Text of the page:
'Gap year style' volunteering for the over 50s - what can we learn?
What will you do when you retire? Spend more time with the grandchildren, take up a new hobby or perhaps go on the month long holiday you've always promised yourself. All of that sounds very nice in the early part of retirement but what happens to all the life skills you've developed, the work experience you've gained over half a lifetime? Does it all just become irrelevant?
What if there were opportunities to have a positive impact on another person’s life and use the skills and experience you've developed over the years’ in a short but intensive timeframe?
Would you consider helping out in an A&E dept for 6 months, or support someone with mental health needs 3 days a week, or perhaps help a child develop a love of reading during a school term.
What impact might that have on you as well as the person you’re helping? Will it have a positive impact on the school or hospital you’re spending time in? And if so could that impact be amplified to help create better public services for all of us?
Together with the Office for Civil Society, we have funded five organisations who will test just that - new intensive volunteering opportunities for people aged 50 and above, working alongside public services. We’re interested in understanding how an intensive volunteering - gap year-style - model might work for people aged 50 and above.
Does it help to enable more volunteers to contribute to causes they care about and still fit in with their existing commitments and do the individuals supported benefit more from an intensive approach? Do both the patients (and staff) in the A&E department feel more supported and reassured because you’re with them throughout the entire process? Can you still collect the grandchildren from school on a Wednesday and help a teacher to develop a child’s love of reading on a Thursday?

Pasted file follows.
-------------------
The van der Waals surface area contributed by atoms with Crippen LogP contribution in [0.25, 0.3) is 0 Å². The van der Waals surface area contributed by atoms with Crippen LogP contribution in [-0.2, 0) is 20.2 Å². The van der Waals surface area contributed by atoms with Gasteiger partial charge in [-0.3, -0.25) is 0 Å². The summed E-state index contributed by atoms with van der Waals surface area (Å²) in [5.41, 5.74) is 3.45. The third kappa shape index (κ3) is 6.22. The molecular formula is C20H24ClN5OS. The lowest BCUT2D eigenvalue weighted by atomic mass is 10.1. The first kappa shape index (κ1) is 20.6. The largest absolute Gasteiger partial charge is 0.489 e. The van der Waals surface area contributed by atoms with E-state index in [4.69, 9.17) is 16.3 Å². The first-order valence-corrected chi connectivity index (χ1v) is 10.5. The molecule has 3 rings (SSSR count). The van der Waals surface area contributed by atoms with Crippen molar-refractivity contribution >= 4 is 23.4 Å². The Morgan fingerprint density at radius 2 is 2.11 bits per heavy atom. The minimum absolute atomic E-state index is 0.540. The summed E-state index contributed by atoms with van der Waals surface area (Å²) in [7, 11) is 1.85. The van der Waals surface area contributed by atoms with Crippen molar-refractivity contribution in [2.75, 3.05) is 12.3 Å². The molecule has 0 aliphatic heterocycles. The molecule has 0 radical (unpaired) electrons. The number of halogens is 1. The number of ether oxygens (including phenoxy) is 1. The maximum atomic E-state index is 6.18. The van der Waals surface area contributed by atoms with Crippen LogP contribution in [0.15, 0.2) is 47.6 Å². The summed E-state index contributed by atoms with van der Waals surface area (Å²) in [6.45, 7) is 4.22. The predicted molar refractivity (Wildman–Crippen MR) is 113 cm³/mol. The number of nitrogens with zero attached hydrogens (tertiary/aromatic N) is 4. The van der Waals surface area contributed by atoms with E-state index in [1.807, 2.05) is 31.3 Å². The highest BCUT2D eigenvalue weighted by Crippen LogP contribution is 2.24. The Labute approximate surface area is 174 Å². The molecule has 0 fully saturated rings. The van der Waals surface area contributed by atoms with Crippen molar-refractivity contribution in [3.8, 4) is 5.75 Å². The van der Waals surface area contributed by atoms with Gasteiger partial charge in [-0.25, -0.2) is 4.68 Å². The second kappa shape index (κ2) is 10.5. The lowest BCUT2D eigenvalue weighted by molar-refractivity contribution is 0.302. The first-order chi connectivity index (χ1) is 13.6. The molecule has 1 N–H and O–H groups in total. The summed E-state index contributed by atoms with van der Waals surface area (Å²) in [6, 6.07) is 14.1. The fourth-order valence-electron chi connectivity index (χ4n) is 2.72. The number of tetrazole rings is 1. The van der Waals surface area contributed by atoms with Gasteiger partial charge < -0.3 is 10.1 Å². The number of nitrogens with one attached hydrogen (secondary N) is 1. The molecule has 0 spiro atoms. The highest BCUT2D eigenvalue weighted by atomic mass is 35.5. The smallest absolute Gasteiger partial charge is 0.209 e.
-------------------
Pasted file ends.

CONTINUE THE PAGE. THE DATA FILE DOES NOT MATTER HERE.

We will be sharing the learning from these new intensive initiatives as they develop and publish the models for success so that others can replicate. The five funded organisations are:
The national children’s literacy charity will recruit volunteers to deliver four times a week intensive support to children who are behind with their reading and develop a new volunteer Mentor scheme for newly trained reading helpers.
Genesis Housing Association
The London-based housing association will recruit and train 100 volunteer Wellbeing Mentors to give three days a week over four months in support of 100 people living on the association’s housing estates with moderate to medium mental health needs.
King’s College Hospital NHS Foundation Trust
Volunteers giving 15 hours a week for six months will support A&E staff from the first point of contact until the patient is discharged and where appropriate accompany and follow-up with patients in their home
North Tyneside VODA
The Voluntary Organisation’s Development Agency will recruit 120 volunteers to undertake an intensive three-month programme of volunteering. Working in teams of 12-15, volunteers will design, plan and deliver a series of community projects.
The national volunteering charity will enable volunteers to support disabled young people aged 16–24 in transition from education and who are ineligible for continuing health/social care support. Volunteers will give two days a week over three months.
Image: Genesis Housing Association